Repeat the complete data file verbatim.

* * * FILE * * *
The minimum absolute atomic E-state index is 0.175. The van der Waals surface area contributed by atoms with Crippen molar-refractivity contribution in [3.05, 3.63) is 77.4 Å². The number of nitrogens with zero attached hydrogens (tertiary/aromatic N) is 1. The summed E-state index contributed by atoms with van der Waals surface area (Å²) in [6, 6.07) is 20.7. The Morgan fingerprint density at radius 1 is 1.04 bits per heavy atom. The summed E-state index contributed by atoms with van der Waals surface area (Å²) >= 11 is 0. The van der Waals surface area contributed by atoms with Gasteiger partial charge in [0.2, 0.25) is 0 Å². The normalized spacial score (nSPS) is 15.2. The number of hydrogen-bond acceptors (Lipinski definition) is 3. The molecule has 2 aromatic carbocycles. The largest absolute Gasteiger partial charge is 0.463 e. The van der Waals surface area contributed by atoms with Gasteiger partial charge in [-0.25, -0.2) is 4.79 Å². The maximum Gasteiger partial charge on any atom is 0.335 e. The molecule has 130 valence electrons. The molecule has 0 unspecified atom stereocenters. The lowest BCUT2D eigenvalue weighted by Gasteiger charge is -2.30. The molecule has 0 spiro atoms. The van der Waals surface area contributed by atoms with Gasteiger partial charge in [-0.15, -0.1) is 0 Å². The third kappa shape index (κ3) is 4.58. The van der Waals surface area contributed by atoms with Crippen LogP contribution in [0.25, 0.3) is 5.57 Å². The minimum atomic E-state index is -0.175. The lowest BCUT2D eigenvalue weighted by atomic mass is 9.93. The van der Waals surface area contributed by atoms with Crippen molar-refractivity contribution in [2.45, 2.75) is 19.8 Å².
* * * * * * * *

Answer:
The minimum absolute atomic E-state index is 0.175. The van der Waals surface area contributed by atoms with Crippen molar-refractivity contribution in [3.05, 3.63) is 77.4 Å². The number of nitrogens with zero attached hydrogens (tertiary/aromatic N) is 1. The summed E-state index contributed by atoms with van der Waals surface area (Å²) in [6, 6.07) is 20.7. The Morgan fingerprint density at radius 1 is 1.04 bits per heavy atom. The summed E-state index contributed by atoms with van der Waals surface area (Å²) >= 11 is 0. The van der Waals surface area contributed by atoms with Gasteiger partial charge in [0.2, 0.25) is 0 Å². The normalized spacial score (nSPS) is 15.2. The number of hydrogen-bond acceptors (Lipinski definition) is 3. The molecule has 2 aromatic carbocycles. The largest absolute Gasteiger partial charge is 0.463 e. The van der Waals surface area contributed by atoms with Gasteiger partial charge in [-0.25, -0.2) is 4.79 Å². The maximum Gasteiger partial charge on any atom is 0.335 e. The molecule has 130 valence electrons. The molecule has 0 unspecified atom stereocenters. The lowest BCUT2D eigenvalue weighted by Gasteiger charge is -2.30. The molecule has 0 spiro atoms. The van der Waals surface area contributed by atoms with Gasteiger partial charge in [-0.15, -0.1) is 0 Å². The third kappa shape index (κ3) is 4.58. The van der Waals surface area contributed by atoms with Crippen LogP contribution in [0.25, 0.3) is 5.57 Å². The minimum atomic E-state index is -0.175. The lowest BCUT2D eigenvalue weighted by atomic mass is 9.93. The van der Waals surface area contributed by atoms with Crippen molar-refractivity contribution in [2.45, 2.75) is 19.8 Å².